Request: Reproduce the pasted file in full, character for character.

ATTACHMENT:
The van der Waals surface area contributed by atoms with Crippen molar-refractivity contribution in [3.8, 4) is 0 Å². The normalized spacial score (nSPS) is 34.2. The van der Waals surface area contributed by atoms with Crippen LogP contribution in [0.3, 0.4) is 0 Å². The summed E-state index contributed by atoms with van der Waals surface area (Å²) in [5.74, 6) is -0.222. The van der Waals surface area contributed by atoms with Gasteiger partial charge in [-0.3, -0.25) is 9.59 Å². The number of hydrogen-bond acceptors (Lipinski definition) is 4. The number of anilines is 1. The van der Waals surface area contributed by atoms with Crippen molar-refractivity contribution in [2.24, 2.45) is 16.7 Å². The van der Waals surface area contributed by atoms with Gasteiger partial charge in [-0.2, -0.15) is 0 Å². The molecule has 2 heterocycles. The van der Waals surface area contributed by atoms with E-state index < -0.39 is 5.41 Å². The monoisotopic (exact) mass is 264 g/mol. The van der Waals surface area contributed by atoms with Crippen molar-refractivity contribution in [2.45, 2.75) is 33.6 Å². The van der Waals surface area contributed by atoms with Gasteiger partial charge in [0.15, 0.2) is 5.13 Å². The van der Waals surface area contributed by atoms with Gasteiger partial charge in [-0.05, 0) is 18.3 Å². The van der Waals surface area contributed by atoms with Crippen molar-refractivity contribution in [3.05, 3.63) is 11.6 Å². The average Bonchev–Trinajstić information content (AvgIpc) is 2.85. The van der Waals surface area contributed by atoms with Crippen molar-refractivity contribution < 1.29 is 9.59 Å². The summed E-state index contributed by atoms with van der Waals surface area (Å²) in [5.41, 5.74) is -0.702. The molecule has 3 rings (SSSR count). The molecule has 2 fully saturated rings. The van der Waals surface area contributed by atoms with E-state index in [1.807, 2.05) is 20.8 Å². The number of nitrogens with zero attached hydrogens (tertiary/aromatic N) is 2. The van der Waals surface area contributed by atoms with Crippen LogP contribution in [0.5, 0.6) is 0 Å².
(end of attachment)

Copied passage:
The van der Waals surface area contributed by atoms with Crippen molar-refractivity contribution in [3.8, 4) is 0 Å². The normalized spacial score (nSPS) is 34.2. The van der Waals surface area contributed by atoms with Crippen LogP contribution in [0.3, 0.4) is 0 Å². The summed E-state index contributed by atoms with van der Waals surface area (Å²) in [5.74, 6) is -0.222. The van der Waals surface area contributed by atoms with Gasteiger partial charge in [-0.3, -0.25) is 9.59 Å². The number of hydrogen-bond acceptors (Lipinski definition) is 4. The number of anilines is 1. The van der Waals surface area contributed by atoms with Crippen molar-refractivity contribution in [2.24, 2.45) is 16.7 Å². The van der Waals surface area contributed by atoms with Gasteiger partial charge in [-0.2, -0.15) is 0 Å². The molecule has 2 heterocycles. The van der Waals surface area contributed by atoms with E-state index < -0.39 is 5.41 Å². The monoisotopic (exact) mass is 264 g/mol. The van der Waals surface area contributed by atoms with Crippen molar-refractivity contribution in [2.45, 2.75) is 33.6 Å². The van der Waals surface area contributed by atoms with Gasteiger partial charge in [0.15, 0.2) is 5.13 Å². The van der Waals surface area contributed by atoms with Gasteiger partial charge in [-0.05, 0) is 18.3 Å². The van der Waals surface area contributed by atoms with Crippen molar-refractivity contribution in [3.05, 3.63) is 11.6 Å². The average Bonchev–Trinajstić information content (AvgIpc) is 2.85. The van der Waals surface area contributed by atoms with Crippen molar-refractivity contribution < 1.29 is 9.59 Å². The summed E-state index contributed by atoms with van der Waals surface area (Å²) in [5.41, 5.74) is -0.702. The molecule has 3 rings (SSSR count). The molecule has 2 fully saturated rings. The van der Waals surface area contributed by atoms with E-state index in [1.807, 2.05) is 20.8 Å². The number of nitrogens with zero attached hydrogens (tertiary/aromatic N) is 2. The van der Waals surface area contributed by atoms with Crippen LogP contribution in [0.5, 0.6) is 0 Å².